HBR gives the example of how Brit Insurance changed the traditional approach to the uneven application of a hybrid work policy. One out of 10 of its employees were chosen randomly, from all departments and job roles. Over the next six months, these employees were put in six-person groups to work together virtually. After reflecting on their working styles and capabilities, and their coworkers’ and company’s needs, they concluded that by developing ideas based on their experience and sharing them with the CEO, change would occur. The project resulted in the Brit Playbook, documenting novel ideas for employees to work together.
While each business is unique and will have its own tailored hybrid plan, taking the time to learn how to develop it effectively it will help reduce problems in implementing it.
According to a Tufts University survey, six in ten of those surveyed are now vaccinated against COVID-19. However, almost 40 percent of the unvaccinated respondents said they won’t get the vaccine. Only 28.5 percent of the remaining unvaccinated respondents said they will get vaccinated against COVID-19 in the future, with the remaining unvaccinated respondents unable to decide whether they will take the vaccination. With vaccine hesitancy a concern, how can employers encourage more people to get the vaccine?
It is important to understand why some view vaccines skeptically in order to overcome vaccine hesitancy among employees.
The Johns Hopkins University Coronavirus Resource Center attributes vaccine hesitancy to these factors:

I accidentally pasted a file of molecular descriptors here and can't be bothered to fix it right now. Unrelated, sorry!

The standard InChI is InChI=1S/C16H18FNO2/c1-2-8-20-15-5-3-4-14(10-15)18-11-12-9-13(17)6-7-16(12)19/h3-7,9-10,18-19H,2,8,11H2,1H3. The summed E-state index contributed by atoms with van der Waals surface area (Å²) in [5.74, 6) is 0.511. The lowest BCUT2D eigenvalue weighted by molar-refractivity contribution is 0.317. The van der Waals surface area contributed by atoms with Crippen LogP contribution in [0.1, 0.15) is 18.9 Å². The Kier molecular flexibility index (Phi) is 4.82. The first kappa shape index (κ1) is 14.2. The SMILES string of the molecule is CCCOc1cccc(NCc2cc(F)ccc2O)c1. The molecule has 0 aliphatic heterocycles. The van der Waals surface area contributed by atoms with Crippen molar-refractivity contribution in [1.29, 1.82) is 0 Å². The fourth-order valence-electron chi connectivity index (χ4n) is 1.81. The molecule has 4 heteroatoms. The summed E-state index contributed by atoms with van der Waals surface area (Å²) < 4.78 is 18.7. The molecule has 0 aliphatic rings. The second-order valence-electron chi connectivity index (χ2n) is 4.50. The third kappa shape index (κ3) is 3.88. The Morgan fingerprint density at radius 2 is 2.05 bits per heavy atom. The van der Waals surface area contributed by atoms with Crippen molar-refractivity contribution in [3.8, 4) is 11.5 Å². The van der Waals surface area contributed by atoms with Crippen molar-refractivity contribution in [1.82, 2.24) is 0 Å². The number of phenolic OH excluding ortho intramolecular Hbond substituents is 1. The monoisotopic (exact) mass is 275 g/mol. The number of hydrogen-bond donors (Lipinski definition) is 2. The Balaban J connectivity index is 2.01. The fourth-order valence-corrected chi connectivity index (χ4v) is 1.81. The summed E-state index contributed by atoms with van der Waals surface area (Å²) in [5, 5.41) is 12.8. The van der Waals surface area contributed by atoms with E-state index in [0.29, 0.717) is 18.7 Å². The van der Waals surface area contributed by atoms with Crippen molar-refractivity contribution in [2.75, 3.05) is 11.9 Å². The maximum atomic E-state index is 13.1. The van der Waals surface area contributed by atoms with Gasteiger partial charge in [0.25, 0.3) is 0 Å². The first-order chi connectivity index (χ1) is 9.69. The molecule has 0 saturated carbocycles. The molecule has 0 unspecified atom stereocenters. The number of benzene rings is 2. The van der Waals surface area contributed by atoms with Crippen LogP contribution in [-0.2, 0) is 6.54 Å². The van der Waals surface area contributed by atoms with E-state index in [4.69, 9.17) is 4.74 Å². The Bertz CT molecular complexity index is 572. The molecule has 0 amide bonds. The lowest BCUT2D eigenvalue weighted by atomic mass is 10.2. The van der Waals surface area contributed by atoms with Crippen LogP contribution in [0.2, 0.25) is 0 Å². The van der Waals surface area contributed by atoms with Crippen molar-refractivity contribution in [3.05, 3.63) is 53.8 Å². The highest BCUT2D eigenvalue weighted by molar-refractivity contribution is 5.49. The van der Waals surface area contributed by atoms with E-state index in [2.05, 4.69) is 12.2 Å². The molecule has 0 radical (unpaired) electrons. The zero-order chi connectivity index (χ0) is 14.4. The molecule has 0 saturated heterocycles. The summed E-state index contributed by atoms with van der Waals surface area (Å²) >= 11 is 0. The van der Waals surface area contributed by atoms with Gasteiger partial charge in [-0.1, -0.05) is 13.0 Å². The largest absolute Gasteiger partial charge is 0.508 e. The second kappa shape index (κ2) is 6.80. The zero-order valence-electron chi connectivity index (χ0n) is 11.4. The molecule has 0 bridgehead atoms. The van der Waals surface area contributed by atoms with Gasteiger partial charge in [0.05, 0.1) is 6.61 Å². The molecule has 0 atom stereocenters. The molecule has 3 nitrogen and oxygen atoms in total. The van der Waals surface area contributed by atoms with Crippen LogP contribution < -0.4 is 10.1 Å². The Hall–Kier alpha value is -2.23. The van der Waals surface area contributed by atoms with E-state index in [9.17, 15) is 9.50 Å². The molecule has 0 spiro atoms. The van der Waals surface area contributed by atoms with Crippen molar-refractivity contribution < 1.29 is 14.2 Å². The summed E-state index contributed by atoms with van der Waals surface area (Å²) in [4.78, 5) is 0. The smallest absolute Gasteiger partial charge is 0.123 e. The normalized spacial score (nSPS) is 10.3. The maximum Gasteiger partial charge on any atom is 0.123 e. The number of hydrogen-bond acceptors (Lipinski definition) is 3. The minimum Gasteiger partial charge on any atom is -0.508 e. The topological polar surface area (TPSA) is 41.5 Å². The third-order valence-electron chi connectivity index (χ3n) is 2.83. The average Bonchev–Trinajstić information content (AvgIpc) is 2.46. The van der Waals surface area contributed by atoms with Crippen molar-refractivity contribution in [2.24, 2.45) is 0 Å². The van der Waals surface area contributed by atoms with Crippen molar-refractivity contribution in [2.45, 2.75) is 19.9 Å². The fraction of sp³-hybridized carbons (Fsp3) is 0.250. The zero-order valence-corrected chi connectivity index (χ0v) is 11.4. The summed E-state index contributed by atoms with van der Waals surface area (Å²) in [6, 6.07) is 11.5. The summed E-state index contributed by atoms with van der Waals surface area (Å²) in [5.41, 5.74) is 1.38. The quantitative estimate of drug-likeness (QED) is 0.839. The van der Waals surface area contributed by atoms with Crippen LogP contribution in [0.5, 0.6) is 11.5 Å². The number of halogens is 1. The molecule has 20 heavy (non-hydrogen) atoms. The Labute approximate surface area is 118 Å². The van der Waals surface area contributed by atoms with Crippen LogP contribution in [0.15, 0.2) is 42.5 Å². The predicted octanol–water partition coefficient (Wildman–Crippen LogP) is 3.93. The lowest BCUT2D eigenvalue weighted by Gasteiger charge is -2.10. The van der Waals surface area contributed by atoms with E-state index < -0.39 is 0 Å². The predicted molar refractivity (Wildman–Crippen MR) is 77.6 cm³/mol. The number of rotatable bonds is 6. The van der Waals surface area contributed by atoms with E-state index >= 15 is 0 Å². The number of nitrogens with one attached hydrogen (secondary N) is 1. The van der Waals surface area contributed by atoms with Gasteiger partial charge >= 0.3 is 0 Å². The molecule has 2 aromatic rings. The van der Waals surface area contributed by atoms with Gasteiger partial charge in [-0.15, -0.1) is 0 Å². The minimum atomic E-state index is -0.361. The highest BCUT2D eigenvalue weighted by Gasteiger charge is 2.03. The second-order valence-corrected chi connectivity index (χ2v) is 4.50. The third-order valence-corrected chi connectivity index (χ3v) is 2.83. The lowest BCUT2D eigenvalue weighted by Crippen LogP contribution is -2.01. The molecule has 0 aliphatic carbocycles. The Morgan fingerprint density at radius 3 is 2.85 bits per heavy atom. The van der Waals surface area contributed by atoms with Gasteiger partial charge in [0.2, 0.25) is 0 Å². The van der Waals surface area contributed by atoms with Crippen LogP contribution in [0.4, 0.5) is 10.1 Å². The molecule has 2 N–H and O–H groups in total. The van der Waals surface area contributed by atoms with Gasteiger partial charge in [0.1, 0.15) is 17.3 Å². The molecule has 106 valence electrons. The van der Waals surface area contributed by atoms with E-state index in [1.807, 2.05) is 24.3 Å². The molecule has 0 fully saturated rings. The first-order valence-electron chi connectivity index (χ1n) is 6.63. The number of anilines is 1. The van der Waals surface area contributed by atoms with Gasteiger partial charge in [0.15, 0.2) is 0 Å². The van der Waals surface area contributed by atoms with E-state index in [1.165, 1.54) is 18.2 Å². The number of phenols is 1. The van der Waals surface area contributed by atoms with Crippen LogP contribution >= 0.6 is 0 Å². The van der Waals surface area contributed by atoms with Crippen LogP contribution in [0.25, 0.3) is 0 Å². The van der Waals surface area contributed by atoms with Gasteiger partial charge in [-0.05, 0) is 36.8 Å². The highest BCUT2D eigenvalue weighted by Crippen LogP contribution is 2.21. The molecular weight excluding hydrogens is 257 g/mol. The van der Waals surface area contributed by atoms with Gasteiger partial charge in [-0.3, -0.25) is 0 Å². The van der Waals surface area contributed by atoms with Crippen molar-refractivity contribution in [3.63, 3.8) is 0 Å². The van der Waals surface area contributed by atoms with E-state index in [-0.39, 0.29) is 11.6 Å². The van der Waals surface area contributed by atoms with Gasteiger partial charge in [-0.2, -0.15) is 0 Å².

The first factor is safety. Since the vaccine was developed faster than most vaccines have been traditionally, many individuals are concerned about reactions, side effects and quality assurance. More can be read from the CDC VAERS Report.
The second reason has to do with the vaccine’s effectiveness, and how well it works against the coronavirus.
The other reasons for hesitancy are due to things like religious beliefs, vaccine phobias and current health issues of the unvaccinated.
This phenomenon is not isolated to the United States. Based on a global survey of 32 nations that Johns Hopkins cites, 98 percent of Vietnamese would get the vaccine, while only 38 percent of those in Serbia would get the vaccine once it’s available.
Navigating Vaccinations in the Workplace
Requesting a Vaccine Exemption Due to Religious Beliefs
Businesses that fall within the purview of Title VII (Civil Rights Act of 1964), must accommodate an employee’s sincerely held religious belief, practice or observance unless it causes an undue hardship on the business.
The CDC says that once a company is aware of a worker’s “sincerely held religious belief, practice or observance [that stops him from accepting the flu shot], the employer has to provide a reasonable accommodation [except if it causes] an undue hardship.” While this refers to influenza, the reasoning behind it applies equally to an employee expressing their religious objection to a COVID-19 vaccination.
Accommodations for Disabled Employees